Progressive muscle relaxation (PMR) is a relaxation strategy that guides you through tensing and releasing certain muscle groups through two steps, first tensing up groups of muscles in your body, then releasing the tension and observing the feeling of relaxation. Consult with your doctor first before practicing PMR, and do not continue any movement that causes pain. Be careful about tensing any parts of your body that have caused concerns in the past.
Find a quiet, comfortable place, either lying down or in a chair. If you are comfortable, close your eyes.
Start the exercise with a few counts of deep breathing (see above.)
Continue to breathe deeply as you move in the tension and relaxation part of the exercise. Start with your feet and work your way up. As you breathe in, tense and hold each muscle for a count of 4. Relax that muscle group as you exhale. Take several breaths before you move on to the next part of your body, allowing some time to experience the relaxation.
Point your toes and tighten your feet and hold momentarily as you inhale to tense the muscles in your feet. Breathe out, imagining the tension flowing out of you as you relax your toes and feet. Observe the difference between tension and relaxation.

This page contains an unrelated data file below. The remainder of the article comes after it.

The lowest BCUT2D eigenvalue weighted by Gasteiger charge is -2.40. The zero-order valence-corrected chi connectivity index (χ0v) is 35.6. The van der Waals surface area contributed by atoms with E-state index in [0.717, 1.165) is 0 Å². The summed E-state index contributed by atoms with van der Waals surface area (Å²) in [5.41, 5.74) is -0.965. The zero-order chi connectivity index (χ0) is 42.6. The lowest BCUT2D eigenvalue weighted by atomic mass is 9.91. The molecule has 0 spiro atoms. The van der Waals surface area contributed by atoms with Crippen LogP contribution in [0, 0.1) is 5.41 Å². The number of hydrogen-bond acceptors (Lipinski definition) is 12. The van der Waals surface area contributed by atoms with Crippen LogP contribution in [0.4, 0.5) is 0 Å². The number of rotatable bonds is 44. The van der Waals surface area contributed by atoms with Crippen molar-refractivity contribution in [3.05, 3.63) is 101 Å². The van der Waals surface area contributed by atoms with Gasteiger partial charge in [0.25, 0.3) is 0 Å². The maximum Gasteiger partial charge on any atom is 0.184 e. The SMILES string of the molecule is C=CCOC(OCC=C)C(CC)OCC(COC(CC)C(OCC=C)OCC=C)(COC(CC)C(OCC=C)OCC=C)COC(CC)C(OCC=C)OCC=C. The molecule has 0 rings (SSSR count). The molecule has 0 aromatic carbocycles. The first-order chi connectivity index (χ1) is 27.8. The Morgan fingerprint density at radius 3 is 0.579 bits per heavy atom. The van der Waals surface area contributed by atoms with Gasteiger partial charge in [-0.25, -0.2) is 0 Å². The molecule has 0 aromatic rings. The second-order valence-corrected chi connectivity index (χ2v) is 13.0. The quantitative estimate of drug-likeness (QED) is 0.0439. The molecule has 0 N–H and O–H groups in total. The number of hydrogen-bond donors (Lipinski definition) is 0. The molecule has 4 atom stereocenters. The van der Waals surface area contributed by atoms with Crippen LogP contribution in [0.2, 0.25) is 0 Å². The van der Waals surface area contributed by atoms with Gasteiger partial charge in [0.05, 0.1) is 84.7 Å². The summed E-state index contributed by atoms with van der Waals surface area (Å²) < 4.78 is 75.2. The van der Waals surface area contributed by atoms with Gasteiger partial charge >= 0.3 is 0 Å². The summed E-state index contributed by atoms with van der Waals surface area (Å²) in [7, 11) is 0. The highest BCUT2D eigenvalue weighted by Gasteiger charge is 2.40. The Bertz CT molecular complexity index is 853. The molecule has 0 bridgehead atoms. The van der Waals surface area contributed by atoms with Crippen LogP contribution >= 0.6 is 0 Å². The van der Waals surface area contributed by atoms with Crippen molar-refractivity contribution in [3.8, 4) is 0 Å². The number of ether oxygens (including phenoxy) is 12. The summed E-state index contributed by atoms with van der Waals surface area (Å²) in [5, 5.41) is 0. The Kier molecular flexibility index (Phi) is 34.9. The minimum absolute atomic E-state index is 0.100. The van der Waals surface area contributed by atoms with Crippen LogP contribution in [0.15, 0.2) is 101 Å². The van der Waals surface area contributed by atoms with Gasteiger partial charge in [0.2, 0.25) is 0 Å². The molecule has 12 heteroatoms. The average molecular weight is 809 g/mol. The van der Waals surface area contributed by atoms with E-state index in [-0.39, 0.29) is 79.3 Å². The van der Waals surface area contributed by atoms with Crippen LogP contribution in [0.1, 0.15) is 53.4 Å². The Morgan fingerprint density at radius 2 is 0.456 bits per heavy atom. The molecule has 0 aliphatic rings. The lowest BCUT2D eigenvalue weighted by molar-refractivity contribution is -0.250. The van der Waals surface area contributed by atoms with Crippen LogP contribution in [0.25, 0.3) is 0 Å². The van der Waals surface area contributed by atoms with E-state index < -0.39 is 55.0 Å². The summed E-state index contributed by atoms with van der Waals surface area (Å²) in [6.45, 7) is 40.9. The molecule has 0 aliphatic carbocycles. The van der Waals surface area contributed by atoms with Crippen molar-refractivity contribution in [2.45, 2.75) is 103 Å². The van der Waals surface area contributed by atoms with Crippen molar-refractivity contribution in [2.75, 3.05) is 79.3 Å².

Allow your calf muscles to contract as you press the balls of your feet into the floor and raise your heels. Experience the tension in your calves for a moment, then release and observe your muscles relaxing. Tighten your knees and allow your legs to straighten and experience the tightness in the front of your legs. As you breathe in, observe the sense of tension. Allow your legs to bend and relax back on onto the floor as you release on the exhale.
Squeeze the muscles in your buttocks, inhale, and observe the feeling of tension. Hold for a moment, then exhale, releasing your muscles into relaxation, allowing the tension to melt away.